Stand out in the online job search

Seven ways to stand out in the online job search

The online job search is competitive. You could send out a dozen resumes, only to join hundreds of other job seekers. Without the benefit of a face-to-face meeting, it can be challenging for recruiters to establish a point of difference between potential candidates.

This doesn’t mean you should give up hope. In the new age of digital communication and global connectivity, there are advantages to the online job search movement and plenty of key approaches that will give your application an edge on the computer screen.

Format for Scannability

In the fast-paced world of recruitment, you have on average less than 6 seconds to impress, before your resume is tossed into the rejection pile. A perfect application should be concise and easy to read, with clear headings and bullet points to facilitate scanning.

In moments, a hiring manager should be able to make a judgement on your experience, personality and work ethic. All without meeting you. This means your resume will need to outline only the most important information and cut out the detailed explanations. Save those for your first interview!

Personable Cover Letter

Contrary to popular instruction, the perfect cover letter should not only be specific to the business you apply to, but to you as a professional and potential employee. Refrain from opening with the standard ‘I am interested in’ or ‘I believe I would be the right candidate’ because your first two sentences are by far, the most important.

They are what will entice a hiring manager to read on and, in an increasingly digital world, are the nearest thing to a physical first impression. In your opening line, you need to establish a clear tone of voice and personality. This is your opportunity to branch out from the norm with dialogue that sells you as a professional.

Back it Up With Case Studies

A brief explanation of your tangible skills and the time spent with a particular company can qualify your experience. But how can you share your impact? Demonstrate real value to a potential employer by following a case study format and pull out the figures. This means not only mentioning that you transformed the user experience, but generated 31% growth in customer acquisition.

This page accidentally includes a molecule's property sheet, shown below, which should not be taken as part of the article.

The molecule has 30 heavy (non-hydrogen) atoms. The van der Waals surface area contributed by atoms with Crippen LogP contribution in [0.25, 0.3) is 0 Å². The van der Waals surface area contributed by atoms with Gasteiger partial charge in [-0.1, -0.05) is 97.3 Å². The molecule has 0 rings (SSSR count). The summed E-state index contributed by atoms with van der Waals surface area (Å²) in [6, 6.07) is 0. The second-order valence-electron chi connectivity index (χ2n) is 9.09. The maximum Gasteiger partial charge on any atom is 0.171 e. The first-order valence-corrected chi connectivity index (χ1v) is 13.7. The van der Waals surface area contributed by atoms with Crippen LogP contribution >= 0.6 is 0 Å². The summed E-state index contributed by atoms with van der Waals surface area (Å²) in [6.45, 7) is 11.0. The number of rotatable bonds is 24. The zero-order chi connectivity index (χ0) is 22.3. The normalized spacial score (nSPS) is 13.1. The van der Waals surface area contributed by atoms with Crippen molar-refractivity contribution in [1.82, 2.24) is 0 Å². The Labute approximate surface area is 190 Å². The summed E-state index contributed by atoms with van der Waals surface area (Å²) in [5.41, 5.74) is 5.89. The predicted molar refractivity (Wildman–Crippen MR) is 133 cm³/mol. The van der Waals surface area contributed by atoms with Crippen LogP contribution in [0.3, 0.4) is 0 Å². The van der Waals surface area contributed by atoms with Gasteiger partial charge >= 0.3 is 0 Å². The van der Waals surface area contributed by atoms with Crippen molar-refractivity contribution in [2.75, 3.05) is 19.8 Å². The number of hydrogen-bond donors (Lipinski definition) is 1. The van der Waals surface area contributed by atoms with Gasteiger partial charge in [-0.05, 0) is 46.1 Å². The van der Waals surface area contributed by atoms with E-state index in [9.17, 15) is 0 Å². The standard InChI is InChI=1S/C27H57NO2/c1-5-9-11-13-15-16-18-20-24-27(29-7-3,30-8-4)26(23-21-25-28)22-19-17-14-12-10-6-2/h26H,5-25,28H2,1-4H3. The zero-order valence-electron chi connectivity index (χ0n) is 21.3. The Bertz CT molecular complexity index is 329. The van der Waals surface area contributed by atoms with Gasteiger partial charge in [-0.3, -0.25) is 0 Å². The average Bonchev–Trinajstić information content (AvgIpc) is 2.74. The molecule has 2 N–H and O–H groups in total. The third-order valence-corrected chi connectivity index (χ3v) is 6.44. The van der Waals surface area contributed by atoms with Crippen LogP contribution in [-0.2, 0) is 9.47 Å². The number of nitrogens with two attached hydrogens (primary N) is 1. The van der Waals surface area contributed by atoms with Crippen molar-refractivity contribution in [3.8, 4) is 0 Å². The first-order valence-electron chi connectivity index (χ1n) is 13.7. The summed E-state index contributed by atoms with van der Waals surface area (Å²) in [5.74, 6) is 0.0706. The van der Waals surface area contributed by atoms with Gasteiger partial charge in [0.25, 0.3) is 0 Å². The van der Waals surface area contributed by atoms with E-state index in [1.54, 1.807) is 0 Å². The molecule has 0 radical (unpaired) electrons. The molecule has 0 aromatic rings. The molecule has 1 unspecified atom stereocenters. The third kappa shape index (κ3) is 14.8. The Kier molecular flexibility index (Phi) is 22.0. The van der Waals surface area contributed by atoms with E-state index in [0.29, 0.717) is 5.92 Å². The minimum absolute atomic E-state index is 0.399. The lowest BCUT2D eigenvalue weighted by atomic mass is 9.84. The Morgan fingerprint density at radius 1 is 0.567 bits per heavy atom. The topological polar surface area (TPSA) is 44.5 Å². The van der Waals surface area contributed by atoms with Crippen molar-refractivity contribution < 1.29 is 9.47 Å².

It is also engaging to include a testimonial from a stakeholder of your best work. This will validate your expertise and character, not to mention numerical figures are easy to pick up while scanning a page. Above all, be accountable for your achievements – whether it is a project milestone, short course certificate or award-winning portfolio.

Include Social Accounts

If this is relevant to your industry, it can be helpful to provide a catalogue of your work. This could range from social media accounts to a professional blog or portfolio. Anything that will give the hiring manager a starting point to explore, beyond their stock-standard Google and LinkedIn search.

A broad range of jobs in the media field often require candidates with a grasp of digital platforms, audiences and content – which you can demonstrate through your own channels. Just be careful to review these pages before you click send.

Email Your Resume Elsewhere

While this approach is not always advisable, it can get your foot in the door. Often, job listings provide a solo email address which will be inundated with applications. To avoid the sea of job seekers, locate a senior point of contact, such as management. This can get your name in front of the right people early on.

Contact details are often listed on company websites, but be careful to keep your tone polite and friendly. Trust your judgement, the last thing you need to do is annoy the person who could potentially hire you.

Utilise Your Keywords

Ask any hiring manager if they conduct a resume keyword search through their database of applications and they will tell you, yes. Resume keywords eliminate those candidates whose experience is irrelevant to what a business is looking for.

For this reason, it is incredibly important that you use correct industry terminology and respond to the language of the job listing. Your application should make mention of specific skills, software experience, credentials and previous positions.

Be Positive and Confident

Use an upbeat, forward-thinking and actionable tone throughout your application. The language you use will affect the perception of the hiring manager and could just push you over the line. Businesses are looking for confident professionals, interested in that particular job, at that particular company. If you sound like the hundreds of others applying for any job they can get, you’re going to get lost in the masses.

Author Bio
Caroline Schmidt writes the blogs for Kangan Institute. She is passionate about short courses, careers, and giving advice to students of all ages.